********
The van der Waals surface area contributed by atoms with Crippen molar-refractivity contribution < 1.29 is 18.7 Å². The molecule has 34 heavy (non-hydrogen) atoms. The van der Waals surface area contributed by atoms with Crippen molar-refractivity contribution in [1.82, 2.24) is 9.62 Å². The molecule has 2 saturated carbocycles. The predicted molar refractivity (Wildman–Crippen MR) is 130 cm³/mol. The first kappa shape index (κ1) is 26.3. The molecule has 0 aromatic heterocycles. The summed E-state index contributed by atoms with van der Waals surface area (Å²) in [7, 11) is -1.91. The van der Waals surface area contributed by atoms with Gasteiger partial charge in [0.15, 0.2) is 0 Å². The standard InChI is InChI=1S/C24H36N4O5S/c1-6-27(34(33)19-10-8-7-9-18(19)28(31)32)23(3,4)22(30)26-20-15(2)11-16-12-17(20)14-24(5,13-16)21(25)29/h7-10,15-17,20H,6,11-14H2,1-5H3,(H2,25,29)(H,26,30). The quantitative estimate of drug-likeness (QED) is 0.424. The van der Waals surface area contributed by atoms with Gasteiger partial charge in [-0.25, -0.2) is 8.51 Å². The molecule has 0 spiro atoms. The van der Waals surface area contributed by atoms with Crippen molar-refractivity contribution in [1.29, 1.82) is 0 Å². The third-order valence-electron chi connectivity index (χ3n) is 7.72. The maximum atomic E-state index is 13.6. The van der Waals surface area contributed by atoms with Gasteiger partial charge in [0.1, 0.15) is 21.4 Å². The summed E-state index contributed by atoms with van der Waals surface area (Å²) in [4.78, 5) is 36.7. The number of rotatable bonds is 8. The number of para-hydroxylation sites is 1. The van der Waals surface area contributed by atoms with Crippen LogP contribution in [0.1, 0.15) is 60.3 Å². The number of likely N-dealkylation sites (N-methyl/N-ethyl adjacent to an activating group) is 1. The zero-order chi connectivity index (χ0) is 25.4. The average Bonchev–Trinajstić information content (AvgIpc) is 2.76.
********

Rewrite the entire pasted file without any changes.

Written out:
The van der Waals surface area contributed by atoms with Crippen molar-refractivity contribution < 1.29 is 18.7 Å². The molecule has 34 heavy (non-hydrogen) atoms. The van der Waals surface area contributed by atoms with Crippen molar-refractivity contribution in [1.82, 2.24) is 9.62 Å². The molecule has 2 saturated carbocycles. The predicted molar refractivity (Wildman–Crippen MR) is 130 cm³/mol. The first kappa shape index (κ1) is 26.3. The molecule has 0 aromatic heterocycles. The summed E-state index contributed by atoms with van der Waals surface area (Å²) in [7, 11) is -1.91. The van der Waals surface area contributed by atoms with Gasteiger partial charge in [0.15, 0.2) is 0 Å². The standard InChI is InChI=1S/C24H36N4O5S/c1-6-27(34(33)19-10-8-7-9-18(19)28(31)32)23(3,4)22(30)26-20-15(2)11-16-12-17(20)14-24(5,13-16)21(25)29/h7-10,15-17,20H,6,11-14H2,1-5H3,(H2,25,29)(H,26,30). The quantitative estimate of drug-likeness (QED) is 0.424. The van der Waals surface area contributed by atoms with Gasteiger partial charge in [-0.25, -0.2) is 8.51 Å². The molecule has 0 spiro atoms. The van der Waals surface area contributed by atoms with Crippen molar-refractivity contribution in [1.29, 1.82) is 0 Å². The third-order valence-electron chi connectivity index (χ3n) is 7.72. The maximum atomic E-state index is 13.6. The van der Waals surface area contributed by atoms with Gasteiger partial charge in [0.1, 0.15) is 21.4 Å². The summed E-state index contributed by atoms with van der Waals surface area (Å²) in [4.78, 5) is 36.7. The number of rotatable bonds is 8. The number of para-hydroxylation sites is 1. The van der Waals surface area contributed by atoms with Crippen LogP contribution in [0.1, 0.15) is 60.3 Å². The number of likely N-dealkylation sites (N-methyl/N-ethyl adjacent to an activating group) is 1. The zero-order chi connectivity index (χ0) is 25.4. The average Bonchev–Trinajstić information content (AvgIpc) is 2.76.